With the Olympic ticket for the 200 meter breaststroke.Image Getty

Duolingo

The conversation is in English, although Corbeau now speaks enough Dutch to say with a hard ‘g’ that he finds it easier to express himself in his mother tongue, or that in the ‘butcher’s shop’ he starts in Dutch, but sometimes still switches to English. . Dutch was never spoken at home. “I’ve been working with Duolingo for almost two years now.”

He lives less than ten minutes by bike from the swimming pool. Everything is much smaller in the Netherlands than in America. ‘Food, cars, houses. But I love it and I have everything I need here.”

In practical terms he doesn’t miss anything. He does miss friends and family. But his parents are emigrating to Portugal in July. That reduces the distance considerably. ‘They are a bit fed up with America and the current political situation. The Netherlands was the other option. But they want sun.’

In his youth he felt more American than Dutch. Let the ratio be 80 to 20 percent. ‘But I am now trying to increase that to 50 – 50.’ The longer he is here, the more Dutch he starts to feel. “People here are so different from people in America. The Dutch are much more direct. I appreciate that, it’s easier to communicate.’

Tattoos

The ink on the right side of his body shows a different proportion. Of the four tattoos, two have a link with the Netherlands: there is a Dutch lion on his shoulder. There are Olympic rings at his elbow and a Texas longhorn, a bovine, on his ribs. There is a special reason behind the Texas Longhorn: you have to earn it, says Corbeau. Only athletes with great sporting achievements are allowed to immortalize the image on their body. In his case: winning the medley relay in the NCAA, the famous university competition.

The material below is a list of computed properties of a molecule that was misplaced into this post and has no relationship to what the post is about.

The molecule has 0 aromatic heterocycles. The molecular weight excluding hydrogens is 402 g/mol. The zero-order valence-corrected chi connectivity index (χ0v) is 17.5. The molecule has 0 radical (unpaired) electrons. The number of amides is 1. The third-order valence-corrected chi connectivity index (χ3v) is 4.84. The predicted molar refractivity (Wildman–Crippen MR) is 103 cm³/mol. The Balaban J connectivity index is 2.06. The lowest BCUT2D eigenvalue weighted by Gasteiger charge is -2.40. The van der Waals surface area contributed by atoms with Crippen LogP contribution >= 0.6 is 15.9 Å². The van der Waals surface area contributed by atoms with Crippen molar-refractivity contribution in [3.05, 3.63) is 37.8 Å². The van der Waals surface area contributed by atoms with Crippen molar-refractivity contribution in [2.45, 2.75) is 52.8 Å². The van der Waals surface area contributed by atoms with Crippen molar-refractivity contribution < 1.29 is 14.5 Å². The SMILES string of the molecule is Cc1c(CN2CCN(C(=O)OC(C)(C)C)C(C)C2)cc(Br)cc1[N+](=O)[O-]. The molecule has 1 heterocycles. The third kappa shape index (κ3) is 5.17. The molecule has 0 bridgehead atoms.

Coach Mark Faber with Arno Kamminga (r) and Caspar Corbeau (l).Image Klaas Jan van der Weij / de Volkskrant

A symbol of American patriotism is not for him. ‘I would never get an American flag or eagle tattooed. Nowadays it is so divided there. I don’t want to put anything that could be seen as a political statement on my body.’ The ‘orange top’ represents the feeling he got when he first joined the Dutch team. ‘It can be difficult, being an outsider. Not understanding anything, not speaking the language; but I actually felt a warm welcome.’

In 2019 he received an email from the American association. Whether ‘Caspar’ was available to be broadcast to an international match? ‘I said: no, Caspar has been representing the Netherlands for two years.’ He hasn’t heard anything since. Yes, sometimes there are people who urge him to come out for America. ‘But I’ll never go back. Here I get opportunities. The Netherlands has already made so much possible for me, it would feel wrong. Apart from that, I’m happy where I am.’

The article is in Dutch